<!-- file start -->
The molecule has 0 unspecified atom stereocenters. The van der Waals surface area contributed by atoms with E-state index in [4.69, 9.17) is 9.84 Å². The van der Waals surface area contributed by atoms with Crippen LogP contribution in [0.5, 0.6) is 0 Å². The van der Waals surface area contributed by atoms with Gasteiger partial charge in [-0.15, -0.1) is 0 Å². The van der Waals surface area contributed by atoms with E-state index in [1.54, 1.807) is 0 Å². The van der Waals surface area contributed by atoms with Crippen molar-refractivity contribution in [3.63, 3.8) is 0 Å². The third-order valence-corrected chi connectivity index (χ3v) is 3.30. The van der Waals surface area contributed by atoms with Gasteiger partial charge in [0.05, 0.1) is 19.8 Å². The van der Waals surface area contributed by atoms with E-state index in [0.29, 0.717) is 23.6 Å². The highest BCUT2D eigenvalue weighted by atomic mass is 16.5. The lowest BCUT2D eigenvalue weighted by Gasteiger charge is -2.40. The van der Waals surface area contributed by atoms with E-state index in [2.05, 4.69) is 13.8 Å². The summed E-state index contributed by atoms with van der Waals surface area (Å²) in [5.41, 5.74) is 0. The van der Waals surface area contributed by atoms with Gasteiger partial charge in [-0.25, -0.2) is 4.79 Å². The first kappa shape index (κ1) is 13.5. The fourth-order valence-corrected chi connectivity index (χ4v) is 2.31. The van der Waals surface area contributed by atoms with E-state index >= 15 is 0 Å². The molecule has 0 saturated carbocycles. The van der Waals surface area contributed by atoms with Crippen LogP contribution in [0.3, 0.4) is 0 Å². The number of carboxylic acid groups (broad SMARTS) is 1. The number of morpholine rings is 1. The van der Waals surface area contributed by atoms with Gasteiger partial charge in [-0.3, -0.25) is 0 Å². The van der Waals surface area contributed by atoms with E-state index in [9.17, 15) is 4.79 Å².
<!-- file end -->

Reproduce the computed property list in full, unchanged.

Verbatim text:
The molecule has 0 unspecified atom stereocenters. The van der Waals surface area contributed by atoms with E-state index in [4.69, 9.17) is 9.84 Å². The van der Waals surface area contributed by atoms with Crippen LogP contribution in [0.5, 0.6) is 0 Å². The van der Waals surface area contributed by atoms with Gasteiger partial charge in [-0.15, -0.1) is 0 Å². The van der Waals surface area contributed by atoms with E-state index in [1.54, 1.807) is 0 Å². The van der Waals surface area contributed by atoms with Crippen molar-refractivity contribution in [3.63, 3.8) is 0 Å². The third-order valence-corrected chi connectivity index (χ3v) is 3.30. The van der Waals surface area contributed by atoms with Gasteiger partial charge in [0.05, 0.1) is 19.8 Å². The van der Waals surface area contributed by atoms with E-state index in [0.29, 0.717) is 23.6 Å². The highest BCUT2D eigenvalue weighted by atomic mass is 16.5. The lowest BCUT2D eigenvalue weighted by Gasteiger charge is -2.40. The van der Waals surface area contributed by atoms with E-state index in [2.05, 4.69) is 13.8 Å². The summed E-state index contributed by atoms with van der Waals surface area (Å²) in [5.41, 5.74) is 0. The van der Waals surface area contributed by atoms with Gasteiger partial charge in [-0.25, -0.2) is 4.79 Å². The first kappa shape index (κ1) is 13.5. The fourth-order valence-corrected chi connectivity index (χ4v) is 2.31. The van der Waals surface area contributed by atoms with E-state index >= 15 is 0 Å². The molecule has 0 saturated carbocycles. The van der Waals surface area contributed by atoms with Crippen LogP contribution in [0.3, 0.4) is 0 Å². The number of carboxylic acid groups (broad SMARTS) is 1. The number of morpholine rings is 1. The van der Waals surface area contributed by atoms with Gasteiger partial charge in [-0.3, -0.25) is 0 Å². The van der Waals surface area contributed by atoms with E-state index in [9.17, 15) is 4.79 Å².